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Gold 'Has Already Priced In' 2022 Fed Rate Hikes as Bond Yields Rise Again with Crude-Oil Inflation

GOLD PRICES held firm on Monday above $1820 per ounce even as longer-term interest rates rose further in the bond market while crude oil hit 3-year highs, writes Atsuko Whitehouse at BullionVault.
Spot gold prices slipped $2 from Friday's London close of $1823 per ounce, the highest weekly finish for wholesale gold bullion since mid-November and more than recovering the prior week's 0.7% drop after the release of 'hawkish' notes from the US Federal Reserve's latest policy meeting.
"The Fed's rate hike in March has been largely factored into the gold market," says Bruce Ikemizu, chief director of Japan Bullion Market Association.
"The fact that the price is holding above the $1800 level suggests that gold is not going to go down easily on monetary tightening."
Last week brought a series of hawkish comments from Fed officials ahead of the "blackout" period when they will be restricted from speaking until after the next FOMC meeting on 25-26 January.
While US stock and bond markets are closed Monday for Martin Luther King Day, trading in US Treasury bond futures contracts today pointed to 10-year yields of 1.85%, five basis points above Friday's level and the highest since January 2020 – eve of the global Covid Crash in financial markets.
"Gold remains resilient despite Friday's renewed surge in bond yields," says derivatives platform Saxo Bank's commodity strategist Ole Hansen, "as the market continues to price in the prospect of rising US interest rates, potentially at a more aggressive pace than previously expected."
With a drone strike apparently run by Houthi rebels in Yemen attacking oil facilities in Abu Dhabi, crude oil prices – having driven the surge of inflation now causing US and other central bankers to start or discuss tightening monetary policy – meanwhile hit a new 3-year top of $86.71 per barrel of Brent on Monday, after it jumped 5% last week, extending last year's gain of 50%.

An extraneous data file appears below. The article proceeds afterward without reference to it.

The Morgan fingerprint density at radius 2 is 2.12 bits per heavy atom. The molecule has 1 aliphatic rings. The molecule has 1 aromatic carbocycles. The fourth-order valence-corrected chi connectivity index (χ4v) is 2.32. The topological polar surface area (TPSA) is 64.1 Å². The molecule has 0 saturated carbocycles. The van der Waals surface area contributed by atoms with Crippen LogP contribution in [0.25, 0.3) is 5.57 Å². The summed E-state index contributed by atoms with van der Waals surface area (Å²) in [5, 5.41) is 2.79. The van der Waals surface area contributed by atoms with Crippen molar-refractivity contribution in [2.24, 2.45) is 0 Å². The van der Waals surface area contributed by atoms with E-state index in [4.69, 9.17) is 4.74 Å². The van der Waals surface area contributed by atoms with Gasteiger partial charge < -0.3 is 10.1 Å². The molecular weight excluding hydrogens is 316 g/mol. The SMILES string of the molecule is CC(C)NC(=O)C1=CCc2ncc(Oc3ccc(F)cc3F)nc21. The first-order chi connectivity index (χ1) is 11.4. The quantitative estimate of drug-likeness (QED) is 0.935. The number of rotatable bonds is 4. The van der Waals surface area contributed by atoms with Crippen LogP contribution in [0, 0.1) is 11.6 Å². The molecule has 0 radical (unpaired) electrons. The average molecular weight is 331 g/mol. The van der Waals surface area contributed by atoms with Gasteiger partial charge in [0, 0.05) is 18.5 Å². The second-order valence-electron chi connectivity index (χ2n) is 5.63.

Chart of crude oil vs. gold bullion. Source: St.Louis Fed
The US consumer prices rose 0.5% in December to push inflation in the cost-of-living to a near 40-year high of 7% across 2021 as a whole.
Within that however, the energy-price component fell 0.4% month-on-month, declining for the first time since April. 
In a stark policy divergence with other major economies, China's central bank today cut its key interest rate for the first time in almost 2 years, offering 1-year loans to commercial banks by 10 basis points. 
Just ahead of the policy announcement, official data on Monday showed growth in the world's second-largest economy reached 4% per year at the end of 2021, the weakest pace since the Covid lockdown slump of early 2020.
With Covid restrictions now being re-imposed just as the annual Chinese New Year holidays and shopping spree begin, "The domestic economy is under the triple pressure of demand contractions, supply shock and weakening expectations," said Ning Jizhe, head of the National Bureau of Statistics (NBS) launching today's data.
Retail sales in December missed expectations with only a 1.7% increase from a year earlier, the slowest pace since August 2020.
Property investment dropped 13.9% in December from a year earlier, falling at the fastest pace since early 2020, according to Reuters calculations.
Gold prices on the Shanghai Gold Exchange meantime continued to show a premium to London, steadying at $5 per ounce on Monday after wholesale bullion in the metal's No.1 consumer market increased the incentive for new imports into the precious metal's No.1 consumer market by $1 per ounce.
Euro gold prices today rose 0.2% to €1595 per ounce even as Eurozone bond yields rose, with Germany's 10-year Bund rate within 3 basis points of zero, near last week's -0.01% reading set the least negative return to new buyers since May 2019.
Gold prices for UK investors were also up by 0.3%, reaching £1334 per ounce as the formerly bullish Pound weakened on the FX market amid worsening political developments for pro-Brexit Prime Minister Boris Johnson.
According to the latest polls, Johnson's "Partygate" scandal means only 1-in-5 voters now views the Prime Minister favorably, compared to 42% six months ago, with the opposition Labour Party widening its lead in the opinion polls to 10 points over Johnson's Conservatives.

Atsuko Whitehouse is the Head of the Japanese Market at BullionVault and the Editor of Japanese GoldNews.

See all articles by Atsuko Whitehouse here.

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